France — Attractions
France isn’t just historic buildings, fabulous museums, glorious countryside, and beach resorts, as many hidden gems of its long history, culture, legends, and traditions are set alongside its world-famous attractions. Natural wonders, remote mountain vistas, and even Paris Disneyland all make for great sites to visit.
Unusual for a late medieval religious building, the massive, High Gothic Cathedral of Our Lady of Chartres has seen little alteration since it was finished in the early 13th century. Even its stained-glass windows are original, and it’s been a pilgrimage site since its inception for its Sancta Carnisa holy relic.
Address: 16, Cloitre Notre Dame, Chartres, France
Palais des Papes
Located in Avignon, the huge Palace of the Popes dates from 1335, the year in which Pope Clement VI fled Rome to settle in Avignon. The incredible building looms over the city and its fortifications boast 10 foot thick walls, watchtowers, and portcullises. It’s one of the most important medieval landmarks in the world and was completed in less than 20 years.
Address: Avignon, France
The Great Dune of Pyla
For those who enjoy getting away from it all, a visit to the Great Dune of Pyla reveals Europe’s tallest sand dune. Located close to Pyla sur Mer in the Gironde department, the huge dune stands 350 feet tall and covers 1.5 miles from end to end, backed with miles of pine forest rich in birds and wildlife.
Address: Arcachon Bay, Gironde district, France
Famous for its spectacular emerald green hue, the River Verdon runs for 15 miles through sheer-sided, forested limestone cliffs in southeastern France’s Alpes de Haute-Provence region. Considered to be one of the loveliest gorges in Europe, it’s a magic place for kayaking, canoeing, rafting, sailing, and waterskiing.
Address: Parc Naturel Regional du Verdon, France
Arenes de Nimes
Nestling in the French city of Nimes, this magnificent amphitheater is the best-preserved example of Roman architecture in ancient France. Built in 70 AD, it later housed a small village within its walls until its 18th century conversion into a bullring. Two bullfights still take place annually, and it’s also a popular venue for concerts.
Address: 4 Boulevard des Arènes 30000 Nîmes, France
The Sanctuary of Our Lady of Lourdes
In spite of its admittedly tacky tourist image, Lourdes is still one of Christianity’s premier pilgrim sites and inexplicable cures have taken place here. Set in the foothills of the Pyrenees, the sanctuary buildings rise against a forested backdrop, and the Cave of Apparitions is the source of the allegedly healing waters.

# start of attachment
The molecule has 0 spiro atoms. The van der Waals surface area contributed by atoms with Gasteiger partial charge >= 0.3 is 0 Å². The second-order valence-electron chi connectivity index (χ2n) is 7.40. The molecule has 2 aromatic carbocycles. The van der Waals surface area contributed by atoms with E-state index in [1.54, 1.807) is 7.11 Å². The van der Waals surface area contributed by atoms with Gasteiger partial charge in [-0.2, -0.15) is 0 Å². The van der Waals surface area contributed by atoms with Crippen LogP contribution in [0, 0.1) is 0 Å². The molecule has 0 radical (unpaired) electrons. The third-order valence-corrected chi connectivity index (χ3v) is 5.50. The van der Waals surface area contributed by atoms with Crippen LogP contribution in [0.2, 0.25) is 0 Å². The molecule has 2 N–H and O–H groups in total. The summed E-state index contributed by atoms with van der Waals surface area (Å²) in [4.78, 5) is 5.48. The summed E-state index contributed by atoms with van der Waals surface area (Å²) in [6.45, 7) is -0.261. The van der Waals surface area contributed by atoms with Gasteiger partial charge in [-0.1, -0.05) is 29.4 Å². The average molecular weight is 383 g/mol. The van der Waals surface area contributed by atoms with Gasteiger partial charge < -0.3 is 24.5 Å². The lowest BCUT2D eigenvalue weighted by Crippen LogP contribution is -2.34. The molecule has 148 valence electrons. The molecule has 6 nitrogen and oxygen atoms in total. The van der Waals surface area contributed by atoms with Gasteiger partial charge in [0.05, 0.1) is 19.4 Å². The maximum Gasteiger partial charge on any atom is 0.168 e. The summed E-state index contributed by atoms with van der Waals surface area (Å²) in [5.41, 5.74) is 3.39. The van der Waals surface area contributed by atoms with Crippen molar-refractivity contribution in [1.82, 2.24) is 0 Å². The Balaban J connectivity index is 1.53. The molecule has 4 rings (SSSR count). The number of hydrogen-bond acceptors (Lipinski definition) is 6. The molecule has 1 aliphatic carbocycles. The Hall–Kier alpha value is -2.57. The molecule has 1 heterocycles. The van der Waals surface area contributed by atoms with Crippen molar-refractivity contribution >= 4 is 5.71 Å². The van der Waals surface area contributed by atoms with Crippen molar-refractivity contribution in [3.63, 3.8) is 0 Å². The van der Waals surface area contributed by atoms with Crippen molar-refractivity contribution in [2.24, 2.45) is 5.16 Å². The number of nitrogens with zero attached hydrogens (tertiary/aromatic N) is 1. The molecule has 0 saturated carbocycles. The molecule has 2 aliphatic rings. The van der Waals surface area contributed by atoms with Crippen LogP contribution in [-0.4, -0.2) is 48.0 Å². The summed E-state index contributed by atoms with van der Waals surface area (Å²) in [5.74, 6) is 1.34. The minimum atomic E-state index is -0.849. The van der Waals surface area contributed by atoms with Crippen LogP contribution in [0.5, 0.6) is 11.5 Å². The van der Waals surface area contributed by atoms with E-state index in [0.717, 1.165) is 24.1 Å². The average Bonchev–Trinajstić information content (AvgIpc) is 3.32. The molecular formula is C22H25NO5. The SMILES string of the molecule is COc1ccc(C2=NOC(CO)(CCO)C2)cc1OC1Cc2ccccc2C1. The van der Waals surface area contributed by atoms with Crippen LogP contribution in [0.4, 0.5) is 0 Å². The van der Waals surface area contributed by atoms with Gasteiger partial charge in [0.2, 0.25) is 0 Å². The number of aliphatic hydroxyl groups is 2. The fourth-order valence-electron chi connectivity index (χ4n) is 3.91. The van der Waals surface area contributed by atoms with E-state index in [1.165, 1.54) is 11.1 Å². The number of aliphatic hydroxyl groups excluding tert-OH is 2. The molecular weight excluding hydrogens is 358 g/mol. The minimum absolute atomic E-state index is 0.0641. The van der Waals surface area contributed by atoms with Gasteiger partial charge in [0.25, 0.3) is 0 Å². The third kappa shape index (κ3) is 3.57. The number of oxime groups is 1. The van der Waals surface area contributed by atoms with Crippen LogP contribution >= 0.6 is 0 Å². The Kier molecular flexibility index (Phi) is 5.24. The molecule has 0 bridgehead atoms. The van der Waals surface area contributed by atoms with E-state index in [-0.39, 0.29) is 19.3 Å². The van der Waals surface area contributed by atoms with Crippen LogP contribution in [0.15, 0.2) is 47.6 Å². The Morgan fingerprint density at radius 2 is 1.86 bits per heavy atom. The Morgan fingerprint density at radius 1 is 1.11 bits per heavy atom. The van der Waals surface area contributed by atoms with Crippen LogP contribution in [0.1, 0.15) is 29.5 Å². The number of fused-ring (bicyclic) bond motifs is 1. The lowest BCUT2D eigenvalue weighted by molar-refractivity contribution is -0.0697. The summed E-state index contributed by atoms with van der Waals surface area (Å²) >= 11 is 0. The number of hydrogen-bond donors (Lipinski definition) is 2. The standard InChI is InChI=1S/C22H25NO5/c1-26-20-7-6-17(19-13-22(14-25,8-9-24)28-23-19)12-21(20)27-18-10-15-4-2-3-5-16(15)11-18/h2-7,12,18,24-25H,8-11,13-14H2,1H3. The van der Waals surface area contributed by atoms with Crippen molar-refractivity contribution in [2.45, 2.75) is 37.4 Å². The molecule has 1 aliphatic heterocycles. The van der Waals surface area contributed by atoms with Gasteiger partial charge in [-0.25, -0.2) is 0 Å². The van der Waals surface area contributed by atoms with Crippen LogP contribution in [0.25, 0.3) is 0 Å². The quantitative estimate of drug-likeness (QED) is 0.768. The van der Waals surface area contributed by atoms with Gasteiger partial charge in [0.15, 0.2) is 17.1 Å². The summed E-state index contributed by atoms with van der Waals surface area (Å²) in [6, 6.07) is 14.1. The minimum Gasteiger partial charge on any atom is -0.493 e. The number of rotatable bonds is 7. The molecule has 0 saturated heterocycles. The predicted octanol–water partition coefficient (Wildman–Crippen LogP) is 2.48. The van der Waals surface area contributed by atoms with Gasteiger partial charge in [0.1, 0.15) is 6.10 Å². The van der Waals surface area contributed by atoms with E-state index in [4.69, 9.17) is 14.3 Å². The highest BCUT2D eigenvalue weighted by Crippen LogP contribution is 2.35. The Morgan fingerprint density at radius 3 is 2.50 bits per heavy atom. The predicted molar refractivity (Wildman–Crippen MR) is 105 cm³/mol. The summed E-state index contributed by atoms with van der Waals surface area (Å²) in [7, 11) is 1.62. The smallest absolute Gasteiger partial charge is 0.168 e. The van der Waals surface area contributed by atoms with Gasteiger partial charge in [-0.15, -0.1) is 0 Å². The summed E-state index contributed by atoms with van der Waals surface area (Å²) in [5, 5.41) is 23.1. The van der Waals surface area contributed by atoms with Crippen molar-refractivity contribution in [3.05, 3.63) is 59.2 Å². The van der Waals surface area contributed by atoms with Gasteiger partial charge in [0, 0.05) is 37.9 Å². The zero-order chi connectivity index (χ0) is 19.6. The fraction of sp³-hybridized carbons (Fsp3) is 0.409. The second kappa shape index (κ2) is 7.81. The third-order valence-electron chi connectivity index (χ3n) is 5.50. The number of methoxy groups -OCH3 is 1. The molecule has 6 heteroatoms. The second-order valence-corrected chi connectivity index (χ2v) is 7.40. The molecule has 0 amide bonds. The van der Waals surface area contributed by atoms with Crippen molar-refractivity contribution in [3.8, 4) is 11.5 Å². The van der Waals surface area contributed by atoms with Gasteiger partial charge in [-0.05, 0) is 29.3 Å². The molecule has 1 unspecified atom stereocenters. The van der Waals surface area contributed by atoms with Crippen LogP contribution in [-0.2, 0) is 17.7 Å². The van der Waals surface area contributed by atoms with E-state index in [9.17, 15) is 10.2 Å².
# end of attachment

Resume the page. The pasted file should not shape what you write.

Address: Lourdes, southwestern France
A visit to this stunning walled city on a hill in the far south of France is a trip back in time to the medieval era through its winding, cobbled alleyways and tiny squares lined with ancient homes and shops. The old town is a UNESCO World Heritage site for its absolute perfection, and an unforgettable experience for visitors. Even the ‘New Town’, set at the foot of the hill, dates back to the Middle Ages.
Address: Carcassone, Languedoc-Roissillon Region
The Caves of Lascaux
Going way back to the dawn of the human race 17,000 years ago, the famed caves at Lascaux are believed to have been a sacred sanctuary for performance rites and rituals. Thousands of colorful paintings of animals were as bright when they were discovered in 1940 as when they were made, but soon began to fade and are now closed off to the public. The on-site museum with its exact replicas of the unbelievably ancient artworks is well worth a visit by tourists fascinated by the beginnings of human art.
Address: Montignac, France
Disneyland Park, Paris
If you’re planning a family visit to France, there’s one unmissable attraction – Disneyland Paris - the ultimate reward for kids who’ve allowed their parents to drag them around Roman sites, cathedrals, and medieval towns without protest. Fairyland castles, thrilling rides, theme parks, food options, and all the Disney favorites from Mickey Mouse onwards are all here, true to the original concept.
Address: Marne-la-Valle, France
Even if skiing or climbing the magnificent massifs of the French Alps isn’t on the holiday agenda, viewing them from the year-round paradise of the Chamonix Valley is an unforgettable add-on to any vacation. The sheer walls of Mont Blanc overlook the valley’s lakes and pastures, and cable cars take sightseers and skiers alike to stunning views across the High Alps. The town of Chamonix itself is large and touristy, but manages to retain its Alpine charm in spite of its five million visitors a year.
Address: Chamonix, Haute-Alpes, France